I use a diverse set of activities for our evolution module, including several from the PBS series on evolution. I use most of a 3-hour lab period or part of lab and one lecture period to watch the first PBS segment (2 hours) on Darwin. I have had tremendous success with this because it is a story-like rendition of Darwin's own affective and scientific journey to the Origin of Species. Students relate to this because they see that he is human and that he is being pulled is many different directions and he has to decide what to do with all of his ideas. I have students do a couple of very simple exercises associated with this first segment from the PBS evolution website. First, they read through several excerpts of Darwin's field notes and on a world map, they plot the location of the journal entries that they have. Second, they read two, one-page abstracts by each Darwin and Wallace, identify similarities and/or differences between their ideas (students are always amazed that two different people can come up with the same ideas, at the same time). Third, I ask them to tell me what evidence supporting evolution & natural selection from the video and readings they think is the most compelling and to explain the evidence and why they feel it is compelling. By the time we go through these first three activities students have a good sense about the scientific evidence for evolution and how the whole theory of evolution was developed.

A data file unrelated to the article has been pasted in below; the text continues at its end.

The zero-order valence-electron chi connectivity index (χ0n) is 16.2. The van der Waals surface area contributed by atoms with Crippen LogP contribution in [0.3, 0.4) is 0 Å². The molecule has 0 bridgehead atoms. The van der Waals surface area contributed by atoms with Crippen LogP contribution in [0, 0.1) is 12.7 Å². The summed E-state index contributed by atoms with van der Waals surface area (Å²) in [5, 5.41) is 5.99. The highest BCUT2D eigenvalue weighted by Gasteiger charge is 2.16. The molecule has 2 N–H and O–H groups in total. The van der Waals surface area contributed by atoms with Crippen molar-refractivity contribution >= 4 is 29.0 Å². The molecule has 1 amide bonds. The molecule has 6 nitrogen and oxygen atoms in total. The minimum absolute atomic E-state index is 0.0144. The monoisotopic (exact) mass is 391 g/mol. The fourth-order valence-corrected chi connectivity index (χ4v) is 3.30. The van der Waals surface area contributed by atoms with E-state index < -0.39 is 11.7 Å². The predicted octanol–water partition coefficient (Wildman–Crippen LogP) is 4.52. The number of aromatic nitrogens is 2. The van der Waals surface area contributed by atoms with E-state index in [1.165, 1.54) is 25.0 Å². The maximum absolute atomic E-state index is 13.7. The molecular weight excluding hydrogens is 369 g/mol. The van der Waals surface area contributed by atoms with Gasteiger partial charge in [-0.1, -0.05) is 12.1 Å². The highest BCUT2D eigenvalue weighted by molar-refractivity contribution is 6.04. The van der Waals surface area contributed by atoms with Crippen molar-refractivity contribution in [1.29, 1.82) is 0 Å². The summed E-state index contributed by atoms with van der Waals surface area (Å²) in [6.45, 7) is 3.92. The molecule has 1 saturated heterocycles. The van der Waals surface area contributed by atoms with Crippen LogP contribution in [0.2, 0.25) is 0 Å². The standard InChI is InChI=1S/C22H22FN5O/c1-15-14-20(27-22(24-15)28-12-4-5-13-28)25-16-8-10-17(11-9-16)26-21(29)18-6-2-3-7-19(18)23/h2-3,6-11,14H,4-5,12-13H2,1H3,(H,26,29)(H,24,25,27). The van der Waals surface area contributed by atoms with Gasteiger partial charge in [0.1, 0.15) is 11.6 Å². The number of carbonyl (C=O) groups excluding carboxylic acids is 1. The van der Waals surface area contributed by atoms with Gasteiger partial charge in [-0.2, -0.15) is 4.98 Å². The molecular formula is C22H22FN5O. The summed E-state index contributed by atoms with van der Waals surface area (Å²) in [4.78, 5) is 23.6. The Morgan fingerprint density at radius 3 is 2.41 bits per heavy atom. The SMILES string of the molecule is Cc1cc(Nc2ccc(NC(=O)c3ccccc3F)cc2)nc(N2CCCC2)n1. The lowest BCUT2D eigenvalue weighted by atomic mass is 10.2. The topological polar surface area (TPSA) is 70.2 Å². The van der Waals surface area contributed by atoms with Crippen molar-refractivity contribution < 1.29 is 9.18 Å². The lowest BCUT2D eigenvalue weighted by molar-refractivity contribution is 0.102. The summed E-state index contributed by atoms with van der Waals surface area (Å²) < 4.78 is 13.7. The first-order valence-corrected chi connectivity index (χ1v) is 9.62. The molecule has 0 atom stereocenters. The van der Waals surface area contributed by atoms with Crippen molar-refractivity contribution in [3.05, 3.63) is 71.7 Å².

After this introduction to evolution, the students are ready to move on to some more meaty exercises. I have lectured on the nuts and bolts of natural selection and answered the questions that have arisen as a result of the Darwin segment and the lecture. The next exercise that they do is a three-part, web-based writing lab on evolution created by Pamela Gore. This lab includes sections on the basics of evolution, the origin of whales and science vs. pseudoscience. The students work on this over a week or so, this way they can do some of the reading, think about it and then write their response. By the time they are finished with this exercise and some of the lab manual exercises the students are satisfied with what we have done. All students say that they have a better understanding of the scientific theory of evolution. Some students are now able to differentiate between their opinion or feelings about evolution and the science of evolution. Often times this is a great comfort to students who come into the topic very anxious and conflicted. In large part, I think that the introduction to Darwin might reduce some of the students' novelty space (new for me from one of the ancillary readings). I would like to understand more about novelty space and how to intentionally work with students on it.